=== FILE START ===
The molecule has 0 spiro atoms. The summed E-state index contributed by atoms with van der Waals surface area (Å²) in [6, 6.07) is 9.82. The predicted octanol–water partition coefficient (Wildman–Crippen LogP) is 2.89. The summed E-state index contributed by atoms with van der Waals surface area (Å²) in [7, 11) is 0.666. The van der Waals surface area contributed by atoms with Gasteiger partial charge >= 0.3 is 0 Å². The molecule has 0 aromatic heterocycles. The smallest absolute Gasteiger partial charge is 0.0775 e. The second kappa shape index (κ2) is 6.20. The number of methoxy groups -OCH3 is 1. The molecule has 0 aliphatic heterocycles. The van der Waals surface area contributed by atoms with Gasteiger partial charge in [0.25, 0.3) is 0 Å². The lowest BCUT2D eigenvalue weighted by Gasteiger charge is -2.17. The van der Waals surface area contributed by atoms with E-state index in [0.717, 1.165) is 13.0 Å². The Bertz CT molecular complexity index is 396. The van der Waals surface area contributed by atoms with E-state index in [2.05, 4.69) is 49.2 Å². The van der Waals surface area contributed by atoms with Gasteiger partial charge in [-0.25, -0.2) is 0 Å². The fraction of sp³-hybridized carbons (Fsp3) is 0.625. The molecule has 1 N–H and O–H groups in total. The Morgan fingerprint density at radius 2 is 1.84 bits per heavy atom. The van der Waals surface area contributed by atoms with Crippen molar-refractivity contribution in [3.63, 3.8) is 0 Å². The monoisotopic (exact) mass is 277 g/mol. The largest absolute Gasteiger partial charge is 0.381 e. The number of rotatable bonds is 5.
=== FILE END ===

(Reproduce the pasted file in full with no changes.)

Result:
The molecule has 0 spiro atoms. The summed E-state index contributed by atoms with van der Waals surface area (Å²) in [6, 6.07) is 9.82. The predicted octanol–water partition coefficient (Wildman–Crippen LogP) is 2.89. The summed E-state index contributed by atoms with van der Waals surface area (Å²) in [7, 11) is 0.666. The van der Waals surface area contributed by atoms with Gasteiger partial charge >= 0.3 is 0 Å². The molecule has 0 aromatic heterocycles. The smallest absolute Gasteiger partial charge is 0.0775 e. The second kappa shape index (κ2) is 6.20. The number of methoxy groups -OCH3 is 1. The molecule has 0 aliphatic heterocycles. The van der Waals surface area contributed by atoms with Gasteiger partial charge in [0.25, 0.3) is 0 Å². The lowest BCUT2D eigenvalue weighted by Gasteiger charge is -2.17. The van der Waals surface area contributed by atoms with E-state index in [0.717, 1.165) is 13.0 Å². The Bertz CT molecular complexity index is 396. The van der Waals surface area contributed by atoms with E-state index in [2.05, 4.69) is 49.2 Å². The van der Waals surface area contributed by atoms with Gasteiger partial charge in [-0.25, -0.2) is 0 Å². The fraction of sp³-hybridized carbons (Fsp3) is 0.625. The molecule has 1 N–H and O–H groups in total. The Morgan fingerprint density at radius 2 is 1.84 bits per heavy atom. The van der Waals surface area contributed by atoms with Crippen molar-refractivity contribution in [3.63, 3.8) is 0 Å². The monoisotopic (exact) mass is 277 g/mol. The largest absolute Gasteiger partial charge is 0.381 e. The number of rotatable bonds is 5.